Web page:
With just a few hours left before Jesus’ suffering and death on a cross, the Gospel of John shows him still at work: washing his disciples’ feet, teaching them about his unity with the Father, and praying for them and for those who would know him by their testimony. If you and I were given only hours to live, I imagine that our mind-set and our activities would be quite different from this. Jesus, however, faithfully fulfills his priestly ministry—right up until the moment he becomes the sacrifice.
John 13–17 contains some of the most beloved passages of Scripture. There is an intimacy here to Jesus’ words and actions that has drawn in readers from the very beginning. Even in our voyeuristic age, where every word and movement of “celebrities” are celebrated, analyzed, critiqued, and copied, it seems almost improper to be granted the kind of access John gives us to Jesus and the disciples. In these chapters, he describes the scene when they are out of view of the crowds that had flocked to Jesus early in his ministry; when they are beyond the reach of the religious authorities who (with naked ambition) are plotting to arrest and try Jesus; when they are by themselves on what probably seemed (to some of them) like a normal Passover night, enjoying the meal that generations of faithful Jews before them had enjoyed. But this night, of course, is different. Before dawn breaks, Jesus will be betrayed, arrested, and condemned to die.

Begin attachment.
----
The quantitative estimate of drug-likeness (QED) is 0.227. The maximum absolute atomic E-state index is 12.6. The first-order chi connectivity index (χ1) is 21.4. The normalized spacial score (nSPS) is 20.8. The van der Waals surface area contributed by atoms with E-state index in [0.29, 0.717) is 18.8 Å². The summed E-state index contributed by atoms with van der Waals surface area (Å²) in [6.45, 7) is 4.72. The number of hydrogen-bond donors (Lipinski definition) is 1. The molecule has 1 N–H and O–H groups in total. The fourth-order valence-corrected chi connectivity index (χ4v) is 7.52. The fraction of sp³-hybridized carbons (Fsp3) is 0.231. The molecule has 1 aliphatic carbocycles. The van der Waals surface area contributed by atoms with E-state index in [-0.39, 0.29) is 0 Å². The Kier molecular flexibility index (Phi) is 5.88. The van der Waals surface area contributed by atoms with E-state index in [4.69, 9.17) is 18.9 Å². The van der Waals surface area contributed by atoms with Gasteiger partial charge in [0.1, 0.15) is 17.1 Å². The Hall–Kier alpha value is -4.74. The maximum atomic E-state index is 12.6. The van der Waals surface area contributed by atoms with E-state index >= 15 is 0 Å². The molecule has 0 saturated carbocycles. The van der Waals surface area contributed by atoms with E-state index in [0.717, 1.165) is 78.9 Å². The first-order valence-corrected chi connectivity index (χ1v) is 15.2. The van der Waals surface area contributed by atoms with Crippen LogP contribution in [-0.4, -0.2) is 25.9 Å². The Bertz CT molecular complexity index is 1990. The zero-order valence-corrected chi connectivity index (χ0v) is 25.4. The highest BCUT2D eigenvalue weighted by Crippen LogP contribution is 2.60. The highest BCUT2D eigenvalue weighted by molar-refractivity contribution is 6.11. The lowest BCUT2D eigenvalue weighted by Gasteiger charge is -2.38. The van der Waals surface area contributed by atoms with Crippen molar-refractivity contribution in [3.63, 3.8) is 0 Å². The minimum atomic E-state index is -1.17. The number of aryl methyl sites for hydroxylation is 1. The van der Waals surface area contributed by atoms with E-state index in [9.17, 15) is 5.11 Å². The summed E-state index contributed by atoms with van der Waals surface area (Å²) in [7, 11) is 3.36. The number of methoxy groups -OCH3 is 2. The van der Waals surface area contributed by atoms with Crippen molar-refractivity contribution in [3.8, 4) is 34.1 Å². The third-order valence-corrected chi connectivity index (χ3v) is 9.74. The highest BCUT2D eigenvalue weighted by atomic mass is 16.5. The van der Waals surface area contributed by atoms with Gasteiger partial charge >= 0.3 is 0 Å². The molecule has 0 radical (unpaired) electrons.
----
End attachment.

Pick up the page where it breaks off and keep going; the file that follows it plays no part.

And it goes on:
In this issue of Modern Reformation, we’ve asked three friends to tackle three important parts of Jesus’ final night with his disciples. First up is Darlene Böcek. Böcek, a writer in a Muslim-majority country, helps us understand what Jesus was doing when he washed his disciples’ feet in John 13. Along the way, we learn how to obey Jesus’ “new commandment” of love for one another and the world. Next, Episcopal priest and cohost of the Same Old Song podcast, Jacob Smith, looks at Jesus’ teaching about the vine and the branches in John 15. Too many of us, Smith argues, see these verses as one last gasp of law before Jesus dies on the cross—when, in fact, they are powerful and compelling word pictures of his gracious work on our behalf. Finally, our good friend Hywel Jones, a minister in the Presbyterian Church of Wales and retired professor of practical theology at Westminster Seminary California, takes us into the heavenly temple itself, examining the intricacies and implications of Jesus’ “High Priestly” prayer.
Now that we’re more than halfway through our journey this year in the Gospel of John, send us a note at email@example.com to fill us in on what you’re learning and how you’re putting it into practice in your church or community!
Eric Landry executive editor